Federal Court Country Club Ruling Favours Homebuyers
With an increasing number of real estate firms being taken to court, this verdict is a milestone moment.
Addis Ababa, Ethiopia -Ã‚Â A judge at the Federal High Court ruled in favour of six plaintiffs who sued Country Club Developers (CCD) PLC for breach of contract. The verdict, handed down two weeks ago, stated that the real estate developer should deliver luxury villas, including punitive damages to the plaintiffs, after they took CCDÃ¢â‚¬â„¢s management to court.
The presiding judge, Shemsu Sirgaga, ruled that CCD has no right to unilaterally cancel contracts, and thus had an obligation to handover houses bought by clients at the originally agreed prices. He also subjected CCD to compensation to each client of 4,000 Br for each month that has passed since CCD terminated the contracts.
This is a landmark ruling that sets the bar high for real estate firms in the country, which are increasingly locked in disputes with their homebuyers, due largely to failures in timely delivery. Although it is standard practice for many firms to sign contracts with clients to deliver homes in up to 24 months, rarely does a real estate firm fulfil such obligations.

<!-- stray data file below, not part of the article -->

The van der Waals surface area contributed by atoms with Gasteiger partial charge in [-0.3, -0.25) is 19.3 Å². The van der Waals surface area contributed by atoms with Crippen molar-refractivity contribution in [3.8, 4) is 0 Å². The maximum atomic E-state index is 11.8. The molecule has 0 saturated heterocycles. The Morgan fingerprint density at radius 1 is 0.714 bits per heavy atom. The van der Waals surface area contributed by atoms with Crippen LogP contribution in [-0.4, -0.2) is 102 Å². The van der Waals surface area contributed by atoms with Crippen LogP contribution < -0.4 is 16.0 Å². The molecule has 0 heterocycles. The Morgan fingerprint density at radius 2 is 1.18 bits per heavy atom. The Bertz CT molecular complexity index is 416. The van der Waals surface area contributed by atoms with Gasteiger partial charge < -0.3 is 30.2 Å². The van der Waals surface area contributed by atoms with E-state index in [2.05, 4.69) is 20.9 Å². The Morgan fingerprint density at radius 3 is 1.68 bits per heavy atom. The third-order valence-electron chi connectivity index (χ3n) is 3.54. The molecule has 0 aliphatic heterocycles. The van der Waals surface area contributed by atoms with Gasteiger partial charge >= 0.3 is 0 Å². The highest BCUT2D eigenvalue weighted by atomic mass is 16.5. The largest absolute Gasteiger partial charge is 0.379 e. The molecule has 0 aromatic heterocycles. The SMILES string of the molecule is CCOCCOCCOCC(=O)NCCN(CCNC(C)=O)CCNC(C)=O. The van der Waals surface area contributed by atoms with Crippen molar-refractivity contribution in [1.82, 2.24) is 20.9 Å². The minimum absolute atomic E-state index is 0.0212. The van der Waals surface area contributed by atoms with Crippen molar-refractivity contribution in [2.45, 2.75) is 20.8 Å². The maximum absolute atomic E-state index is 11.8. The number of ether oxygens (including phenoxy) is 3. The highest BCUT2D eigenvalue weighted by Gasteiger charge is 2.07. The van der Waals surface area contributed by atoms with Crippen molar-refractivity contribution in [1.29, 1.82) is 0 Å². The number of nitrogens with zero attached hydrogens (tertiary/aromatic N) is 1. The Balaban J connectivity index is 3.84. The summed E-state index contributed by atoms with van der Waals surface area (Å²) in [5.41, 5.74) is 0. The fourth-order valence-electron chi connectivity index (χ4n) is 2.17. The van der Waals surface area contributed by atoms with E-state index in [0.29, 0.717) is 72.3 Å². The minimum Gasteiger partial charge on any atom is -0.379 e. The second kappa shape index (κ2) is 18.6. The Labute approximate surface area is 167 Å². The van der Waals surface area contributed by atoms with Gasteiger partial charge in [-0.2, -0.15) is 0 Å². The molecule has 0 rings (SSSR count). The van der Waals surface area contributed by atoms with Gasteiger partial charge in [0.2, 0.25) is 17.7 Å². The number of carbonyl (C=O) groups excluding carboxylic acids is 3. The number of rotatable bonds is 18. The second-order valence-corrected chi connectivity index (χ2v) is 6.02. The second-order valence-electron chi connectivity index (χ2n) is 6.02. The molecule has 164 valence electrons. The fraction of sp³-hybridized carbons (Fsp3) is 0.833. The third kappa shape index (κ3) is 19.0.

The average delivery time for a home purchased from a real estate developer is five years, whereby the cost of building houses with the originally agreed upon price escalates to the disadvantage of evelopers.
The story of CCD PLC, established in 2002 with a registered capital of 20 million Br Ã¢â‚¬â€œ equally contributed to by; Messele Haile (PhD), a German trained architect, and Alemayehu Ketema, an architect who owns a construction firm bearing his name, is hardly any different.
The company leased a 70 ha plot in Legatafo town, in the Oromia Regional StateÃ¢â‚¬â„¢s Special Zone, 11Km from Addis Abeba, for a 99-year term, at 70 cents a square metre. CCD, a work in progress, aspires to building a community of 1,000 homeowners, each house being built on an average plot of 1,000sqm.
Getachew Tezera, Sherif Mohammed, Zewdeneh Getachew, Almaze Alemu and Epherem Senbeta (PhD), all residents in the United States at the time, and Dejene Tezera, a resident in the Netherlands, were among the clients who signed contracts with CCD in 2007 and 2008. They bought houses worth three million Br, 2.6 million Br, 3.1 million Br, 1.7 million Br, 2.4 million Br and 2.5 million Br, respectively. CCD had agreed to deliver these luxury villas within 18 months.
Three and a half years later, and two years after the signing of the initial contracts, CCD called a gathering of its homebuyers. At the meeting managers of the real estate developer pledged, yet again, to complete the houses it should have delivered two and a half years ago; with a few conditions, however. Read more